I was arrested for public intoxication in Houston, what should I do?
Being arrested for public intoxication in Houston can be a humiliating and traumatic experience. The police often arrest first and ask questions later. This can end up with you having an alcohol related offense on your record for the rest of your life that could affect future jobs, school admissions, and even the ability to rent an apartment.
The first and best thing an individual can do following a public intoxication arrest is BE PROACTIVE. There are several steps that need to be taken prior to a court date that will assist in any potential dismissal of a PI case.
Don’t go with lawyers who offer empty promises. Contact me any time of day to find out how we can work toward getting your public intoxication case dismissed. Call me at (832) 259-9095 and contact a winning Houston Public Intoxication Attorney.
Texas Public Intoxication Law
In Texas, a person may commit the offense of Public Intoxication by being under the influence of alcohol or drugs. This may include prescription drugs, over-the-counter medications or even aerosol sprays. It is a defense to prosecution for P.I. that the alcohol or drugs were administered for therapeutic purposes and as part of the person’s professional medical treatment by a licensed physician. However, keep in mind that mixing alcohol and prescription medications is contrary to most medical advice.
The charge of P.I. requires that the person be intoxicated to the degree that he/she is a danger to him/herself or another person. Being publicly intoxicated makes a person vulnerable to robbery, assault, and a number of other difficulties. For instance, there could be the possibility of tripping on a curb while walking home and being hit by a car. Further, an intoxicated person may plan to drive him/herself home or ride as a passenger in a vehicle driven by an intoxicated driver. This would endanger the individual. As for endangering another person, starting a fight or throwing a bottle in the general direction of another person at a bar would constitute endangerment.
In most cases, an individual charged with Public Intoxication (P.I.) will be arrested and spend at least 6 hours in jail. However, a police officer could merely issue a citation and release the individual to the care of an adult who agrees to assume responsibility for the individual.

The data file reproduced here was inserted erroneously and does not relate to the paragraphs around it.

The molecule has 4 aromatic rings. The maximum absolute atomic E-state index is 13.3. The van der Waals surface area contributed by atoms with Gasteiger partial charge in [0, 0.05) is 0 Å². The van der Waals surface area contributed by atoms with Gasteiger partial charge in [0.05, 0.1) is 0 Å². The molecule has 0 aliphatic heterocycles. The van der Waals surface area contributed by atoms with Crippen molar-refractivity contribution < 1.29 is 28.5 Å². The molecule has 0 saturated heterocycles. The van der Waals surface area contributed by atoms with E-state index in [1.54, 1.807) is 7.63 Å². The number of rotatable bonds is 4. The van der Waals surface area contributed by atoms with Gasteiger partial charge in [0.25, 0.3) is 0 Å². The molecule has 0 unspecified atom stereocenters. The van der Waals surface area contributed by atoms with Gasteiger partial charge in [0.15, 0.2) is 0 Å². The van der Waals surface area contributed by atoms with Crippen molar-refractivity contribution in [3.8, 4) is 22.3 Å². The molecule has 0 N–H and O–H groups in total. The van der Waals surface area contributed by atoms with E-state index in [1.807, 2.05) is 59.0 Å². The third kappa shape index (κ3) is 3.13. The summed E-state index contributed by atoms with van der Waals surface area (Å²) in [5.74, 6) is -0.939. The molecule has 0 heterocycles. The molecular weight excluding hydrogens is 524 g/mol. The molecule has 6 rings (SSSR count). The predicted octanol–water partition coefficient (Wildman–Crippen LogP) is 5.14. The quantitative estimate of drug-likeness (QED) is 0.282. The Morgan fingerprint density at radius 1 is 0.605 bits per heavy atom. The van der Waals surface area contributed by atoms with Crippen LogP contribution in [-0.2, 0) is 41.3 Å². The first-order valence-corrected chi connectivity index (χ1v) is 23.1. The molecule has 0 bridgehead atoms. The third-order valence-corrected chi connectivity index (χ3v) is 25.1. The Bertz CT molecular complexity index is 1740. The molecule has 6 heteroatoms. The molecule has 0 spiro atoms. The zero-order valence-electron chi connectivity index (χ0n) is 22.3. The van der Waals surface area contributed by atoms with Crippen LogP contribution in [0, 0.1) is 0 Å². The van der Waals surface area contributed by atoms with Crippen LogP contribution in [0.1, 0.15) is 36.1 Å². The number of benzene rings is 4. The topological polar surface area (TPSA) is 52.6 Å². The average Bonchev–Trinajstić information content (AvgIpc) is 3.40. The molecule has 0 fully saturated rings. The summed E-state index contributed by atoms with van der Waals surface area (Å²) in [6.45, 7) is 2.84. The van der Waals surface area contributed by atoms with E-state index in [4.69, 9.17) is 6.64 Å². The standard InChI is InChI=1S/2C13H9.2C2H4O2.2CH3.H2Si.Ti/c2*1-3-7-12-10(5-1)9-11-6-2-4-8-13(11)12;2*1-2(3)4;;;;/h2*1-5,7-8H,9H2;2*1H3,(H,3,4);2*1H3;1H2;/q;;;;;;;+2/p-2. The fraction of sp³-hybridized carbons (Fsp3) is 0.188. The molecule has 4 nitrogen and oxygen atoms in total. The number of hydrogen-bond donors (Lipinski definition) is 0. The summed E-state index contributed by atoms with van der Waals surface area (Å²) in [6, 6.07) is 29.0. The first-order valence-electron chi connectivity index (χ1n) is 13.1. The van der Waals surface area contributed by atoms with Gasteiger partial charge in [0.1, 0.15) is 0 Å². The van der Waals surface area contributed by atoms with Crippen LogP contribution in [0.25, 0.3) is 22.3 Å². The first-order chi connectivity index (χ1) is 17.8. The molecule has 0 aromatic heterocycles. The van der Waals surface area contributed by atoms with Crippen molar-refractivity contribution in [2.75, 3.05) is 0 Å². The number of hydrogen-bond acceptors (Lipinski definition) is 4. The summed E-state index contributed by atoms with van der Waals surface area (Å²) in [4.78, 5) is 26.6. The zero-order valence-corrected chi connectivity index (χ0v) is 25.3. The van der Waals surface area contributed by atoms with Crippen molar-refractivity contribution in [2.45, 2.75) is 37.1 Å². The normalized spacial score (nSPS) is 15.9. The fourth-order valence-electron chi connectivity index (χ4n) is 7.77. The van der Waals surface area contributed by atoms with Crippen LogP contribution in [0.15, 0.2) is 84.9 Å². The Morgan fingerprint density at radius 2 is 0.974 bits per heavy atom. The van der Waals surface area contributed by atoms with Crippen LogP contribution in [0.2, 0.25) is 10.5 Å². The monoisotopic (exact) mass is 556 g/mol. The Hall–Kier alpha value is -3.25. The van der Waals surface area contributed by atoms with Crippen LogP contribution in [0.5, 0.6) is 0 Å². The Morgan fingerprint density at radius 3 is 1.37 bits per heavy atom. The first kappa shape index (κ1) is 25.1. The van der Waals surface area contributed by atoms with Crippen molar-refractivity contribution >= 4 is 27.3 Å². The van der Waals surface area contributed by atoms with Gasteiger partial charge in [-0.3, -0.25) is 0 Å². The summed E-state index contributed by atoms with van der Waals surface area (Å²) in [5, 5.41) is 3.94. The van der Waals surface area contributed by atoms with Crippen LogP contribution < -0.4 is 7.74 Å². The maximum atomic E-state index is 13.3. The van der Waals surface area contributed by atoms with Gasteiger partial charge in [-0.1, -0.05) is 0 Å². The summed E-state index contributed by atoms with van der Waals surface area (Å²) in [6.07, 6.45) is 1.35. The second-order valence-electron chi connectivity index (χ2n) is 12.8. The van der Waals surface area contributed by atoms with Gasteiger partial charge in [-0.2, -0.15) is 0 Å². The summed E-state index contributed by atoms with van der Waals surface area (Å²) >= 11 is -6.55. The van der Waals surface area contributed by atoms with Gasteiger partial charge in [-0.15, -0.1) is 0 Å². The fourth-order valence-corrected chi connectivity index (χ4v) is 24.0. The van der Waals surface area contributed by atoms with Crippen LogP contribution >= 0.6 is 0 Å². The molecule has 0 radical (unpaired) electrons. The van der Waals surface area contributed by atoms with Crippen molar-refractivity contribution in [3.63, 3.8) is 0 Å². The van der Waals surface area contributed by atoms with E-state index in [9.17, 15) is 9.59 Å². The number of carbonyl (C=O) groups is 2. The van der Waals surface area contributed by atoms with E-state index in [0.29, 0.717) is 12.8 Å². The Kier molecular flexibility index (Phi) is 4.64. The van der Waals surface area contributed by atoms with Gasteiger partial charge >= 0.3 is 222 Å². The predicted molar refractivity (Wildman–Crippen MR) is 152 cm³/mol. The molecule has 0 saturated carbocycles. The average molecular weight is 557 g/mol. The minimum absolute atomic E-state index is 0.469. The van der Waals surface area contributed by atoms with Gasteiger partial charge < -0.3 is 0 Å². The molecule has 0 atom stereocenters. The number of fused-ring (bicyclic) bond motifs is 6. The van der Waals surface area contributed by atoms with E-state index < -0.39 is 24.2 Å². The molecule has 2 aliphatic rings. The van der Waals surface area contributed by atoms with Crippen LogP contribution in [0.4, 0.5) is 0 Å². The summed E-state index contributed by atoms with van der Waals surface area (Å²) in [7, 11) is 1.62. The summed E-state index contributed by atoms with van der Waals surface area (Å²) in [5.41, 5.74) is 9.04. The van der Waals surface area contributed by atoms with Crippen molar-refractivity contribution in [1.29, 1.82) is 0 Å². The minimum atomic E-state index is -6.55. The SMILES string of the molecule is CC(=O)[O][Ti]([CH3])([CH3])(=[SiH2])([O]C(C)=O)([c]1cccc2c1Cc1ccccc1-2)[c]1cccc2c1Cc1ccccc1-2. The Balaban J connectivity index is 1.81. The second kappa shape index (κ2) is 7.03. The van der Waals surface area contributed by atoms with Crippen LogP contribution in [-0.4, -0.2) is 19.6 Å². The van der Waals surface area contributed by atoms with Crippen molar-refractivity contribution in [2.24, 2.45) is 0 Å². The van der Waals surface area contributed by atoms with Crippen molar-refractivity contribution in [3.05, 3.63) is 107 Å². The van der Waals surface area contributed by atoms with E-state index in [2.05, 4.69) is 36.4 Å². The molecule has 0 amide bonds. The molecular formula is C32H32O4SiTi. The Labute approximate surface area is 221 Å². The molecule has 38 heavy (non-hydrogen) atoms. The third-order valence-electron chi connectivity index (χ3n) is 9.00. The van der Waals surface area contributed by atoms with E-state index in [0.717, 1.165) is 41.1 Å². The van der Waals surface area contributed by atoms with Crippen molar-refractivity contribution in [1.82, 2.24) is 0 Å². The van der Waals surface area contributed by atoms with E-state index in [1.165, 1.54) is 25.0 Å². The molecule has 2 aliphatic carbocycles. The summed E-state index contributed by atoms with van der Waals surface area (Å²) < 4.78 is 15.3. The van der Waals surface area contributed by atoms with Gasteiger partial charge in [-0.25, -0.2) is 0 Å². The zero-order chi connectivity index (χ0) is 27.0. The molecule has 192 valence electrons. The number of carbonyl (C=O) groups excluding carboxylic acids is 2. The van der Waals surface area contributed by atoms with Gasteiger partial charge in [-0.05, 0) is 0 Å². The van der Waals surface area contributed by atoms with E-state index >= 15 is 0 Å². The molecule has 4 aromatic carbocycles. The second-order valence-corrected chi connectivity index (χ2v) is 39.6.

An individual arrested for P.I. will be required to post a cash bail before he/she can be released from jail. “Bail” is the security given by the accused that he/she will appear in court to hear the charges brought by the court.
The following is an exert from the Public Intoxication Statute of Texas:
Under 49.02 “Public Intoxication” the phrase “Public Intoxication” means:
A person commits an offense if the person appears in a public place while intoxicated to the degree that the person may endanger the person or another.
“Intoxicated” is defined as:
- not having the normal use of mental or physical faculties by reason of the introduction of alcohol, controlled substance, a drug, a dangerous drug, a combination of two or more of those substances, or any other substance into the body; or
- having an alcohol concentration of 0.08 or more.
An offence under this section is a Class C Misdemeanor. An individual adjudged guilty of a Class C misdemeanor shall be punished by a fine not to exceed $500.00. However, for a minor, the punishment terms are in the same manner as if he committed the offense of Possession of Alcohol by a Minor.
Burden of Proof
All persons are presumed innocent and no person may be convicted of an offense unless each element of the offense is proven beyond a reasonable doubt. The fact that a person has been arrested, confined, or indicted for, or otherwise charged with the offense gives rise to no inference of guilt at that person’s trial.
Not Guilty Pleas
If you feel you are not guilty of P.I., we can enter a plea of not guilty. We must prepare for your defense at a bench or jury trial. At this point we will have the court clerk issue subpoenas for those witnesses necessary for your defense. It is important that you have the advice of an attorney prior to the trial. Please contact me, at your earliest convenience to schedule an appointment.
If you are guilty of P.I. we can enter a plea of no contest or guilty and ask the court clerk for an uncontested hearing with the judge on the issue of punishment. At the hearing, we will introduce you to the judge and explain that you desire to avoid a P.I. conviction on your record. Therefore, you request that the court grant you Deferred Adjudication.
The judge may defer further proceedings without entering an adjudication of guilt and place you on probation for a period not to exceed 180 days. At the conclusion of the deferral period, if you present evidence that you complied with the requirements imposed by the Court, the judge shall dismiss the P.I. complaint and note in the docket that there is not a final conviction. However, the arrest will still appear on your record.
In most cases, the judge will grant Deferred Adjudication and order six months probation, 25 hours community service, attendance at an alcohol education workshop and court costs.
–This content was created and approved for use by Rick Powell of Texas A&M University on June 19, 2006 at 3:50 p.m.